Ag Notes, Jan. 16

Published 9:55 am Wednesday, January 17, 2018


 The importance of practicing safety on the farm

Children can learn many valuable life lessons while working with livestock, and everyone loves to see children and animals working together. However, it’s important to remember livestock can be dangerous. Injuries from livestock-related accidents are a major source of injuries to children in agricultural settings.

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According to the National Safety Council 17 percent of all farm injuries involve animals. It is important to think about how those injuries could be prevented and make changes on your farm to prevent additional accidents, particularly if there are children around.

Animals and humans sense their surroundings very differently, so it is important to recognize those differences and use that information to help handle animals with greater safety. Animals do not see color the way humans do. They also do not have good depth perception. They have a fear of stepping over grid patterns. These are the reasons cattle guards are good ways to keep cattle in and allow vehicles to cross. Livestock have extremely sensitive hearing, which is why loud noises frighten animals and high frequency sounds hurt their ears. Finally, animals are very protective of their young and could become dangerous if they perceive harm to their young. These issues help explain why animals can balk or become skittish in unfamiliar surroundings.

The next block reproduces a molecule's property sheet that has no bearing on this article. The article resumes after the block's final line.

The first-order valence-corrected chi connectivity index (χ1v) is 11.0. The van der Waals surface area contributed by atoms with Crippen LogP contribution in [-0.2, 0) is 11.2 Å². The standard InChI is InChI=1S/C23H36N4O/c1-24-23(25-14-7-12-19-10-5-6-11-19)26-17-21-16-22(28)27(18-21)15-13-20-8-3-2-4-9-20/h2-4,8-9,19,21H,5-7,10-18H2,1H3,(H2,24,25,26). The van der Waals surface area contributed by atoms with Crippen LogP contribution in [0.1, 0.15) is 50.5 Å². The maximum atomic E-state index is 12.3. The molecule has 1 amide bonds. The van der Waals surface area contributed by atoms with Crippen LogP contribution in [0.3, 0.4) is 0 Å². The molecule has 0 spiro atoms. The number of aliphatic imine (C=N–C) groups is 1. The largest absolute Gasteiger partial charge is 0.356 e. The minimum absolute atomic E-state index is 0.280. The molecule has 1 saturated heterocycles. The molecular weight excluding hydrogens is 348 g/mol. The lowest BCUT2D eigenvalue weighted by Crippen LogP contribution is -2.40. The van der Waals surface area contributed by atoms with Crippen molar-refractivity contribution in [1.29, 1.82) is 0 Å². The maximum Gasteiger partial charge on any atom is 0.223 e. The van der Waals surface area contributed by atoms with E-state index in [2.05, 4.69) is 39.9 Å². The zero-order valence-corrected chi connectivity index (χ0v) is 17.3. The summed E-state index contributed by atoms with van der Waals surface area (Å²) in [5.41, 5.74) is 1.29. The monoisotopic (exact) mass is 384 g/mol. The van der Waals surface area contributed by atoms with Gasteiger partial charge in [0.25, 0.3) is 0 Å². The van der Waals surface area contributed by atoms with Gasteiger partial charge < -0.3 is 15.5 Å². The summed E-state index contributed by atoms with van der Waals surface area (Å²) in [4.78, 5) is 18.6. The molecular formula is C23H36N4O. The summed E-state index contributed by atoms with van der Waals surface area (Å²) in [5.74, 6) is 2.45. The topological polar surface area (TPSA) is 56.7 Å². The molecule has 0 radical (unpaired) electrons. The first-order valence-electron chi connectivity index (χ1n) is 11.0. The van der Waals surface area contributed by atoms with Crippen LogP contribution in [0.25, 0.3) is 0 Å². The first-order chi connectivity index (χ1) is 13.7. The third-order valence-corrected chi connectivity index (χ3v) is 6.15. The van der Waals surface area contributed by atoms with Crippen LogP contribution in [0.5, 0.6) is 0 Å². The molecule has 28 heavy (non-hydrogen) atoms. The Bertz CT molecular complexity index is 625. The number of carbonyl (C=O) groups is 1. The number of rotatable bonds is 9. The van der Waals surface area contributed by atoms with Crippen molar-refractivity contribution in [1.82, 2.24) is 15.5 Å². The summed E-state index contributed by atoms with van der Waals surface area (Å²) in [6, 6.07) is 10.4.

It is important to teach children safety measures for interacting with livestock, whether they will be working with them on a daily basis or visiting for the first time. Here are a few important tips:

•Avoid loud noises and sudden movements

•Wear closed toed shoes, preferably steel toed boots

•Stay away from the rear legs

•Approach large animals at the shoulder

•Stay away from animals with newborns

•Stay away from bulls, boars, or rams

•Have an escape route when working with animals in close quarters

Following these safety measures can reduce the risk of injury while working with livestock. Remember, be alert and always respect animals. They may look friendly, but they can be dangerous and unpredictable in certain situations. 

For more information, please contact the Boyle County Cooperative Extension Service.

Educational programs of the Kentucky Cooperative Extension Service serve all people regardless of economic or social status and will not discriminate on the basis of race, color, ethnic origin, national origin, creed, religion, political belief, sex, sexual orientation, gender identity, gender expression, pregnancy, marital status, genetic information, age, veteran status, or physical or mental disability.  University of Kentucky, Kentucky State University, U.S. Department of Agriculture, and Kentucky Counties, Cooperating.

Jerry Little, County Extension Agent for Agriculture/Natural Resources